Recently we've shown you an overview of Bytecoin development process which puts testing as a corner stone. During a testing process we sometimes face bugs: some of them are very simple and take not more than a few minutes to fix, but there are also a category of bugs that are very hard to find and reproduce. During Bytecoin 1.0.3 development we've faced one of these bugs that almost stopped our work for a week.
While developing Bytecoin Wallet for OS X we've faced a bug in pthread library condition variable implementation. This bug can't be called nothing else but pesky. Pthread is one of the cornerstones of multithread programming and used in almost every OS X application that uses multithreads, including gcc, clang, java and boost. Due to this bug - user can lose a vital piece of data that is placed in the memory. For instance, some applications are storing transaction amounts in the memory and in certain circumstances this bug can lead to the data corruption and therefore some info regarding the transaction amount is going to be lost...
About five years ago I was sitting in a cafe in Cambridge with an old friend. We had not met for a while, and were sharing our achievements: his in the field of biology of aging, mine in the field of business of innovations.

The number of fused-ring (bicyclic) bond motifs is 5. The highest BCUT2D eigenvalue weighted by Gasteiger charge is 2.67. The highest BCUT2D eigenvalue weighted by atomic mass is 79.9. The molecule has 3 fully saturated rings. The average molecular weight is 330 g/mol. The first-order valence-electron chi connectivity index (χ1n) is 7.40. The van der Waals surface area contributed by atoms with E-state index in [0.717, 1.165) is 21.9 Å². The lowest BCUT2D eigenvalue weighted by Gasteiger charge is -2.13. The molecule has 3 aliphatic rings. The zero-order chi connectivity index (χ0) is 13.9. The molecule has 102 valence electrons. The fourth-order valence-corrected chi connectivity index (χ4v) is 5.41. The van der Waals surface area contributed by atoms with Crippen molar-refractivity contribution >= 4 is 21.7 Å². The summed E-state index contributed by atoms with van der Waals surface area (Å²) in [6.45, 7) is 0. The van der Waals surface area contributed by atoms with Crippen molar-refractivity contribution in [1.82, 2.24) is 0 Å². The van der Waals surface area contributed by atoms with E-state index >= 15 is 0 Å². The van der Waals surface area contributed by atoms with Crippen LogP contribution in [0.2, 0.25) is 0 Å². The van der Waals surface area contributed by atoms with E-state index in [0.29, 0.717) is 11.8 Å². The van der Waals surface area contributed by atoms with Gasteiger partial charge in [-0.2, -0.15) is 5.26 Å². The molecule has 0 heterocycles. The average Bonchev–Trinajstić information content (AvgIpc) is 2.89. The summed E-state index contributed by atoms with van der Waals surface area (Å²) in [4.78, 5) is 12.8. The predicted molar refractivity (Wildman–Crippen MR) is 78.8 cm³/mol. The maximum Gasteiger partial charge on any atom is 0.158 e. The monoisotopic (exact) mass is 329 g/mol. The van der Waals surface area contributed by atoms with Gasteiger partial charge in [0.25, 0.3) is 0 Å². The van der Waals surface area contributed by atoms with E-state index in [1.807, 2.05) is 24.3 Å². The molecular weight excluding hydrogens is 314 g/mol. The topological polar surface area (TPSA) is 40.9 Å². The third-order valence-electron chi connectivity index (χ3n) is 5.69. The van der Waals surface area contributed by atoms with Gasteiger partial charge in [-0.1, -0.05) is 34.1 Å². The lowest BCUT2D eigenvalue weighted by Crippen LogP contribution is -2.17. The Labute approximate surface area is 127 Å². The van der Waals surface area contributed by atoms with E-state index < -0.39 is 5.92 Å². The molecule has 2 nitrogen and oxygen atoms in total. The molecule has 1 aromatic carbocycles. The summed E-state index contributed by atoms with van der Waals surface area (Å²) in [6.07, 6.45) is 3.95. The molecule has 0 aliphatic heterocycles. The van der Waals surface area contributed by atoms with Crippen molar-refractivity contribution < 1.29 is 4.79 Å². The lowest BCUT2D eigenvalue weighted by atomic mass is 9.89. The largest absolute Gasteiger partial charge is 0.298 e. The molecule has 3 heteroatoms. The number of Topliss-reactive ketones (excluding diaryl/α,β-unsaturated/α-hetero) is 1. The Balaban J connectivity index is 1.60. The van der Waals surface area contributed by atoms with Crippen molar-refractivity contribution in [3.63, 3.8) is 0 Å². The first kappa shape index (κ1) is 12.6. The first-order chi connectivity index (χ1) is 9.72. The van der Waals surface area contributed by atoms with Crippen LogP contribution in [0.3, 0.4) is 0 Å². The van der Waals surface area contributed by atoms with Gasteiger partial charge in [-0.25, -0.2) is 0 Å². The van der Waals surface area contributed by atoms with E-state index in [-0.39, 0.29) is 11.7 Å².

I asked him if I could, in theory, live 300 years (I can!), and he asked me how, in theory, he should make a 21st century company. I started my answer with stating that there were 12 attributes and... I noticed a mask of discontent on his face.
I started wrong. My friend did not tell me that there were 12 recorded factors influencing the lifetime. And, naturally, expected the same complete and clear answer. I took a time-out, drank my coffee and started again.
Oxygen level on our planet has dropped by 3% due to deforestation. A pity. Like. A child dying from leukaemia needs help. So sad. Like. Repost. Cruel experiments on kittens. Terrible. Retweet.
No problem can be solved by likes and reposts if one's enthusiasm stops at clicking a couple of buttons. It is hard for a slacktivist to get to his account, let alone taking direct action.
Apologists of slacktivism claim that drawing attention can solve the problem, while attackers argue that reposts in social networks create nothing but illusion of an action and imaginary support without affecting the reality. I do agree that slacktivism works, and I do agree that it is inefficient...
This is a guest post by Ofir Beigel @ 99Bitcoins.com
Almost a year ago the Israeli police apprehended a 20 year old computer technician in suspicion of fraud. Of course this story wouldn't have made it to the headlines if it didn't involve the controversial currency Bitcoin.
Here's how the story evolved:
A naive Bitcoin merchant was looking to sell his coins through one of the many Bitcoin trading groups on Facebook. The suspect contacted the merchant and offered to buy his coins from him for a total of $5,000. The merchant agreed and requested that the suspect wire the money to him.
Shortly after, the merchant received a screenshot with the wire confirmation and transferred the coins to the suspect's public address. Having felt that this was "just too easy" the merchant inspected the screenshot in greater detail only to find out that it was fake and didn't actually belong to the suspect's bank account...